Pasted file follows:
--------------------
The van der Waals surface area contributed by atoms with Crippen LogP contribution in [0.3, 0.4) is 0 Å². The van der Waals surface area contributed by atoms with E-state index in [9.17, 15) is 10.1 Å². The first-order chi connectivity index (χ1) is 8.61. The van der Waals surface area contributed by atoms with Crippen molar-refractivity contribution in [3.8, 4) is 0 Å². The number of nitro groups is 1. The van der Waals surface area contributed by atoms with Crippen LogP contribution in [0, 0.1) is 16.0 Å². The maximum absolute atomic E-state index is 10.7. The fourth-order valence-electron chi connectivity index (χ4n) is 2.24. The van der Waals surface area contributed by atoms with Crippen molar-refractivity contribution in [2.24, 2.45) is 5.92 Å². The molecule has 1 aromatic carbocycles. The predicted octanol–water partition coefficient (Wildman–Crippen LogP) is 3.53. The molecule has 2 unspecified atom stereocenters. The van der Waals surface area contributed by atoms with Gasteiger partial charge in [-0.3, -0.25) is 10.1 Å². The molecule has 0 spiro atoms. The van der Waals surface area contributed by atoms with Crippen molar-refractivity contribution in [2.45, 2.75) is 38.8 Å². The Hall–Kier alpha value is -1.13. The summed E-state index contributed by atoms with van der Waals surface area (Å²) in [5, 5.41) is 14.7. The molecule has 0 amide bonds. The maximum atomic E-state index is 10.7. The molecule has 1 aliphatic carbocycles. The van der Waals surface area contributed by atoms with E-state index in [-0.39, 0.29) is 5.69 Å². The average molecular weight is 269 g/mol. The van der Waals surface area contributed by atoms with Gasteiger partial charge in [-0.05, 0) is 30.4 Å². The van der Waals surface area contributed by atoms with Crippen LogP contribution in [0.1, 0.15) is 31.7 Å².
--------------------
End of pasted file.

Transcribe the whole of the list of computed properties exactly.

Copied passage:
The van der Waals surface area contributed by atoms with Crippen LogP contribution in [0.3, 0.4) is 0 Å². The van der Waals surface area contributed by atoms with E-state index in [9.17, 15) is 10.1 Å². The first-order chi connectivity index (χ1) is 8.61. The van der Waals surface area contributed by atoms with Crippen molar-refractivity contribution in [3.8, 4) is 0 Å². The number of nitro groups is 1. The van der Waals surface area contributed by atoms with Crippen LogP contribution in [0, 0.1) is 16.0 Å². The maximum absolute atomic E-state index is 10.7. The fourth-order valence-electron chi connectivity index (χ4n) is 2.24. The van der Waals surface area contributed by atoms with Crippen molar-refractivity contribution in [2.24, 2.45) is 5.92 Å². The molecule has 1 aromatic carbocycles. The predicted octanol–water partition coefficient (Wildman–Crippen LogP) is 3.53. The molecule has 2 unspecified atom stereocenters. The van der Waals surface area contributed by atoms with Gasteiger partial charge in [-0.3, -0.25) is 10.1 Å². The molecule has 0 spiro atoms. The van der Waals surface area contributed by atoms with Crippen molar-refractivity contribution in [2.45, 2.75) is 38.8 Å². The Hall–Kier alpha value is -1.13. The summed E-state index contributed by atoms with van der Waals surface area (Å²) in [5, 5.41) is 14.7. The molecule has 0 amide bonds. The maximum atomic E-state index is 10.7. The molecule has 1 aliphatic carbocycles. The van der Waals surface area contributed by atoms with E-state index in [-0.39, 0.29) is 5.69 Å². The average molecular weight is 269 g/mol. The van der Waals surface area contributed by atoms with Gasteiger partial charge in [-0.05, 0) is 30.4 Å². The van der Waals surface area contributed by atoms with Crippen LogP contribution in [0.1, 0.15) is 31.7 Å².